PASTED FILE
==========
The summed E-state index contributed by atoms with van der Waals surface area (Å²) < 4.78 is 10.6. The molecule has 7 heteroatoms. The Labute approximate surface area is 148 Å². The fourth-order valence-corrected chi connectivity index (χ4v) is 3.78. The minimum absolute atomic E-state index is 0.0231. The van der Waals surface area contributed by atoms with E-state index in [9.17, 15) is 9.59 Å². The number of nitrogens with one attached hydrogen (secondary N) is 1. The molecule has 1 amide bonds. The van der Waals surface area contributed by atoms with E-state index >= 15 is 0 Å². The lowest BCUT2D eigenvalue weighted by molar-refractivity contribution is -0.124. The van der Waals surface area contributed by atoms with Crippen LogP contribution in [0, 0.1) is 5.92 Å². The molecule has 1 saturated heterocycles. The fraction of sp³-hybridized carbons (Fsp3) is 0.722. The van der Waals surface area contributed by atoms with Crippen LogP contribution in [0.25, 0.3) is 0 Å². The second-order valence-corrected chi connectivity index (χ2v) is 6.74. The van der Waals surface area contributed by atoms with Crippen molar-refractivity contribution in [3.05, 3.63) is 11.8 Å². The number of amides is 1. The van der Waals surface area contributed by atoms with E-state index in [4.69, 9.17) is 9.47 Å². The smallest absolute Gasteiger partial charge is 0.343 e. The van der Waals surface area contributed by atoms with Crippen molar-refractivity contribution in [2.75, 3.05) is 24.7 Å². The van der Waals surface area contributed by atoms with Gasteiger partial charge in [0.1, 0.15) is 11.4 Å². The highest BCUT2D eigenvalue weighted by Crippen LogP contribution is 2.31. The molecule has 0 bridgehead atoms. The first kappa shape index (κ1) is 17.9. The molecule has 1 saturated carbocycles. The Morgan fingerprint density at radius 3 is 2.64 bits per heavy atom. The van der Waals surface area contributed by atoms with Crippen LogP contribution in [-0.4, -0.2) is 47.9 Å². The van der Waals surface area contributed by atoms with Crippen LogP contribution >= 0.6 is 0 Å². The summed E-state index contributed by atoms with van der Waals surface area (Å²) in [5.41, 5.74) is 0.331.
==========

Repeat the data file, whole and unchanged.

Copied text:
The summed E-state index contributed by atoms with van der Waals surface area (Å²) < 4.78 is 10.6. The molecule has 7 heteroatoms. The Labute approximate surface area is 148 Å². The fourth-order valence-corrected chi connectivity index (χ4v) is 3.78. The minimum absolute atomic E-state index is 0.0231. The van der Waals surface area contributed by atoms with E-state index in [9.17, 15) is 9.59 Å². The number of nitrogens with one attached hydrogen (secondary N) is 1. The molecule has 1 amide bonds. The van der Waals surface area contributed by atoms with E-state index >= 15 is 0 Å². The lowest BCUT2D eigenvalue weighted by molar-refractivity contribution is -0.124. The van der Waals surface area contributed by atoms with Crippen LogP contribution in [0, 0.1) is 5.92 Å². The molecule has 1 saturated heterocycles. The fraction of sp³-hybridized carbons (Fsp3) is 0.722. The van der Waals surface area contributed by atoms with Crippen LogP contribution in [0.25, 0.3) is 0 Å². The second-order valence-corrected chi connectivity index (χ2v) is 6.74. The van der Waals surface area contributed by atoms with Crippen molar-refractivity contribution in [3.05, 3.63) is 11.8 Å². The number of amides is 1. The van der Waals surface area contributed by atoms with E-state index in [4.69, 9.17) is 9.47 Å². The smallest absolute Gasteiger partial charge is 0.343 e. The van der Waals surface area contributed by atoms with Crippen molar-refractivity contribution in [2.75, 3.05) is 24.7 Å². The van der Waals surface area contributed by atoms with Gasteiger partial charge in [0.1, 0.15) is 11.4 Å². The highest BCUT2D eigenvalue weighted by Crippen LogP contribution is 2.31. The molecule has 0 bridgehead atoms. The first kappa shape index (κ1) is 17.9. The molecule has 1 saturated carbocycles. The Morgan fingerprint density at radius 3 is 2.64 bits per heavy atom. The van der Waals surface area contributed by atoms with Crippen LogP contribution in [-0.4, -0.2) is 47.9 Å². The van der Waals surface area contributed by atoms with Crippen LogP contribution >= 0.6 is 0 Å². The summed E-state index contributed by atoms with van der Waals surface area (Å²) in [5.41, 5.74) is 0.331.